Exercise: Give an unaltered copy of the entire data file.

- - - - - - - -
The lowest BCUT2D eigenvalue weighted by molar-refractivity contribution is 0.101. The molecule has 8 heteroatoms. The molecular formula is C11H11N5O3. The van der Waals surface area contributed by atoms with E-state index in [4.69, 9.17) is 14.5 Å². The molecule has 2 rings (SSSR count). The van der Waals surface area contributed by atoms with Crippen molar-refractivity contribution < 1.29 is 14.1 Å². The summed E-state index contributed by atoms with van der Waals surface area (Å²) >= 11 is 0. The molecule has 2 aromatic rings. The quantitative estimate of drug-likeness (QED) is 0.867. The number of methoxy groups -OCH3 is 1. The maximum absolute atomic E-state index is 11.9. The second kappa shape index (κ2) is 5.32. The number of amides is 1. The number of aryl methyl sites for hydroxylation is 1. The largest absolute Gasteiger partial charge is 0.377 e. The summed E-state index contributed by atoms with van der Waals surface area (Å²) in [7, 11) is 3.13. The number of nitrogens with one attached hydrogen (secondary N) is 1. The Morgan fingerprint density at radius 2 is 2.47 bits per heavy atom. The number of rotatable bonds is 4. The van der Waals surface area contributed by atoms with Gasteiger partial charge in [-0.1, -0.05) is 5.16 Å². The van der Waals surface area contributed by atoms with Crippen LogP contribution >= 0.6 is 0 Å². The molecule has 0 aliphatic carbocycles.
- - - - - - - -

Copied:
The lowest BCUT2D eigenvalue weighted by molar-refractivity contribution is 0.101. The molecule has 8 heteroatoms. The molecular formula is C11H11N5O3. The van der Waals surface area contributed by atoms with E-state index in [4.69, 9.17) is 14.5 Å². The molecule has 2 rings (SSSR count). The van der Waals surface area contributed by atoms with Crippen molar-refractivity contribution < 1.29 is 14.1 Å². The summed E-state index contributed by atoms with van der Waals surface area (Å²) >= 11 is 0. The molecule has 2 aromatic rings. The quantitative estimate of drug-likeness (QED) is 0.867. The number of methoxy groups -OCH3 is 1. The maximum absolute atomic E-state index is 11.9. The second kappa shape index (κ2) is 5.32. The number of amides is 1. The number of aryl methyl sites for hydroxylation is 1. The largest absolute Gasteiger partial charge is 0.377 e. The summed E-state index contributed by atoms with van der Waals surface area (Å²) in [7, 11) is 3.13. The number of nitrogens with one attached hydrogen (secondary N) is 1. The Morgan fingerprint density at radius 2 is 2.47 bits per heavy atom. The number of rotatable bonds is 4. The van der Waals surface area contributed by atoms with Gasteiger partial charge in [-0.1, -0.05) is 5.16 Å². The van der Waals surface area contributed by atoms with Crippen LogP contribution >= 0.6 is 0 Å². The molecule has 0 aliphatic carbocycles.